Autism gets a new frame in family film
BY TRACY CONNOR
DAILY NEWS STAFF WRITER
Lizzie Gottlieb (r.) hugs brother Nicky Gottlieb, who stars in her documentary about Asperger Syndrome.
Most of what the average person knows about autistic adults with special abilities probably comes from the movie "Rain Man."
But New York filmmaker Lizzie Gottlieb hopes to change that with a documentary about her brother, Nicky Gottlieb, who has an autism-related disorder known as Asperger Syndrome.
The 28-year-old is the star of "Today's Man," a one-hour feature which will be shown Friday at the Margaret Mead Film and Video Festival at the American Museum of Natural History. It's a loving yet unflinching look at the paradox of Asperger: Nicky can memorize whole calendars but can't hold a 9-to-5 job; he's a whiz at foreign languages but struggles to communicate with his peers.
It also follows his parents - former New Yorker magazine editor Robert Gottlieb and actress Maria Tucci - as they encourage their son, with mixed results, to lead a more independent life.
"Physically, I'm a man," Nicky says as the movie opens with his 21st birthday party. "But mentally and emotionally I'm a boy."
Though it was obvious from infancy that Nicky was different than other children, he wasn't diagnosed with Asperger until after Lizzie started filming the documentary.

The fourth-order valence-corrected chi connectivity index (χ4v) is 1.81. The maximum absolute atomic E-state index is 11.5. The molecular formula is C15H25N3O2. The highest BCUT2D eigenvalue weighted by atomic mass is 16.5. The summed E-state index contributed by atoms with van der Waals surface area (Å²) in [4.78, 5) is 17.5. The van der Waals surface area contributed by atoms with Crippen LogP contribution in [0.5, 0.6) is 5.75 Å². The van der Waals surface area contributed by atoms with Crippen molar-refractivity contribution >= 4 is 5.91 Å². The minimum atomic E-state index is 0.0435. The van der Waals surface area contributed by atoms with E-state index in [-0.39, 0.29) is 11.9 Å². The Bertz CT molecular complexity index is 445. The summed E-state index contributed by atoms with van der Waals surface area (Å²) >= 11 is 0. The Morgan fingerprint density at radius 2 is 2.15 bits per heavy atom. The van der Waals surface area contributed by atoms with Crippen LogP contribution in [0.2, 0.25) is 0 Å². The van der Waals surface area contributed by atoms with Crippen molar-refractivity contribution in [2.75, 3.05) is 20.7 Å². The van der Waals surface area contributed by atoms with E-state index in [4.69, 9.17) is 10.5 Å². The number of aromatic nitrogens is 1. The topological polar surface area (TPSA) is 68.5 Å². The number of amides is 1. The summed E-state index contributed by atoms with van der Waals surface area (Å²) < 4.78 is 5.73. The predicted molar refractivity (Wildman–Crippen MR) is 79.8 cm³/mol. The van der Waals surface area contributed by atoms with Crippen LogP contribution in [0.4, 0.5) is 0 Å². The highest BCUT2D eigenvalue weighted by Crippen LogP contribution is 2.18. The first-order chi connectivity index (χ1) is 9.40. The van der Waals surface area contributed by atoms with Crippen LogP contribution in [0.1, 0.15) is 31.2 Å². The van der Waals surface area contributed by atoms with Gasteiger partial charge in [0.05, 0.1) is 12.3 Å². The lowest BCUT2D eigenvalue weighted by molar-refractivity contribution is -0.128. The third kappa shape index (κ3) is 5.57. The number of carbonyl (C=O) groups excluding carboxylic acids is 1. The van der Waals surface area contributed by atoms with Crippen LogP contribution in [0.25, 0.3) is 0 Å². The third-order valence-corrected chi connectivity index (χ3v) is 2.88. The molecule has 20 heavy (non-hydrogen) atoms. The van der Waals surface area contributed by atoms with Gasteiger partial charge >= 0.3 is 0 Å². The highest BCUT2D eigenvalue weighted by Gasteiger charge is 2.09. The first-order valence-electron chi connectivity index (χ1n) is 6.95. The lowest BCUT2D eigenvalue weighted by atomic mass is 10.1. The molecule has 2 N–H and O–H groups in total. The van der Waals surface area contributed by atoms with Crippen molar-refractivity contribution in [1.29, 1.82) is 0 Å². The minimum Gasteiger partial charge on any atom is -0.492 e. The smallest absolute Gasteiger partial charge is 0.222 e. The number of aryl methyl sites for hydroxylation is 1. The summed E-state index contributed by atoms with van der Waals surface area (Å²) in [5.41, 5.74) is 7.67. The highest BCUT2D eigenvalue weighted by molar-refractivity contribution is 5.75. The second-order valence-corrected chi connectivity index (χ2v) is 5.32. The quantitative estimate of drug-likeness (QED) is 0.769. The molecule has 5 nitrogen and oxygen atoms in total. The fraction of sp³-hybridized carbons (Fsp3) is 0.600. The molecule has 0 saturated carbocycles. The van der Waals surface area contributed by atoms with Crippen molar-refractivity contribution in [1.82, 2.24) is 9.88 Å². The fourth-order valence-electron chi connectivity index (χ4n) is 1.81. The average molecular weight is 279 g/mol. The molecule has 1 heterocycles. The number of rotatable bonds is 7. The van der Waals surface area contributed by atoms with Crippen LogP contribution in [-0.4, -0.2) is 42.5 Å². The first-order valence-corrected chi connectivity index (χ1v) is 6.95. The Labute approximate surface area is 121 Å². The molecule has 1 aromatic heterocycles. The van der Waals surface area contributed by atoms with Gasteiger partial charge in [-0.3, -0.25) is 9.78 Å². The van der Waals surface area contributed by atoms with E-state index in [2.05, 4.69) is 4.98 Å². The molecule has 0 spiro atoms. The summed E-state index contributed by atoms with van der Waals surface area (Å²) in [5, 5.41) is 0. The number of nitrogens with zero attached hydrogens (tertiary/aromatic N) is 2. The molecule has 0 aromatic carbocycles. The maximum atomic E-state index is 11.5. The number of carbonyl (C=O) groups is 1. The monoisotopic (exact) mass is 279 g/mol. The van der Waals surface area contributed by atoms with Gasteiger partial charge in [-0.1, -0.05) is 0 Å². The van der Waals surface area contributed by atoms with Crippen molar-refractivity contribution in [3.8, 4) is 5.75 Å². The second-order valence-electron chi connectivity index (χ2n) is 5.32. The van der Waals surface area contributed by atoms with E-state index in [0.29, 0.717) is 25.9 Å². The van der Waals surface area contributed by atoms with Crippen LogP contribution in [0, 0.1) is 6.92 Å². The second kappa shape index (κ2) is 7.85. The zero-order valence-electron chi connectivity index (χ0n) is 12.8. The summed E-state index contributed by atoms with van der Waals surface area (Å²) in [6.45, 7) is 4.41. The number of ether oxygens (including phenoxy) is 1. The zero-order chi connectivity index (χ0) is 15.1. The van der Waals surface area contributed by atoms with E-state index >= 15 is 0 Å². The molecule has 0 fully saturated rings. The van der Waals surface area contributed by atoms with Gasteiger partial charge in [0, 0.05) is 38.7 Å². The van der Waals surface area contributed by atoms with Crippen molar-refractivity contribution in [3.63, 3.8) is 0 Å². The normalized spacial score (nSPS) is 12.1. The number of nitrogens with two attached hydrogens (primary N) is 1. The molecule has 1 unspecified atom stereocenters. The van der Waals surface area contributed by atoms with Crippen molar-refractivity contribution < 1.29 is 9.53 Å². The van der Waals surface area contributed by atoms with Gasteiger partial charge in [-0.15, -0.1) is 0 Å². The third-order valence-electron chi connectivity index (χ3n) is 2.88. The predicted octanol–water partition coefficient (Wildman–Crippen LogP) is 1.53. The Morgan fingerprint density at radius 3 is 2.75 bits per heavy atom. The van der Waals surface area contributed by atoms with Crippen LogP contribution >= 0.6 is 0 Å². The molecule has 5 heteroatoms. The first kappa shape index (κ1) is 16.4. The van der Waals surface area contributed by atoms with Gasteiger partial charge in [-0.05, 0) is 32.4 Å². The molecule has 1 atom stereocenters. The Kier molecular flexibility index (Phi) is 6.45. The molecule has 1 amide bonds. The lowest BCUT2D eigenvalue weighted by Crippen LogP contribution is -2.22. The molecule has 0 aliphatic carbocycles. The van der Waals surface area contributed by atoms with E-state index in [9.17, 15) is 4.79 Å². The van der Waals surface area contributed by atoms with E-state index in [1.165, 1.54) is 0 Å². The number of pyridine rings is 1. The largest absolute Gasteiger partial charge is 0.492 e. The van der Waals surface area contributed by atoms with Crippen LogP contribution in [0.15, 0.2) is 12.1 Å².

"Nicky had been this sort of strange and mysterious child," she said. "He was the most interesting, unique, odd person I knew."
He exhibits many of the hallmarks of Asperger: peculiar speech, social awkwardness - and obsessive interests. He's fixated on television, compelled to watch certain soap operas. He can recite the date of every Easter Sunday since 1900 and pinpoint the day of the week for anyone's birth date. He blithely blurts out inappropriate comments.
He gets fired from a theater company for telling subscribers one of the shows is a dud. He gets his own apartment, but soon moves back in with his parents because he enjoys the "perks," including a big television.
"Today's Man" premiered at the Nantucket Film Festival, where celebrity-loving Nicky relished the applause and his moment in the spotlight. "As he said to the audience in Nantucket, he enjoys being a star," Lizzie said. "He went up to Heather Graham at the film festival and said, 'I'm the star of a movie here, too.'"
Nicky is looking forward to the documentary, which is being pitched to TV companies, debuting in New York. "I imagine a lot of people feel like Asperger's is a real disability," he said. "But at the same time you have some extraordinary abilities - math, foreign languages, dates. I don't mean to flatter myself, but that seems like real genius."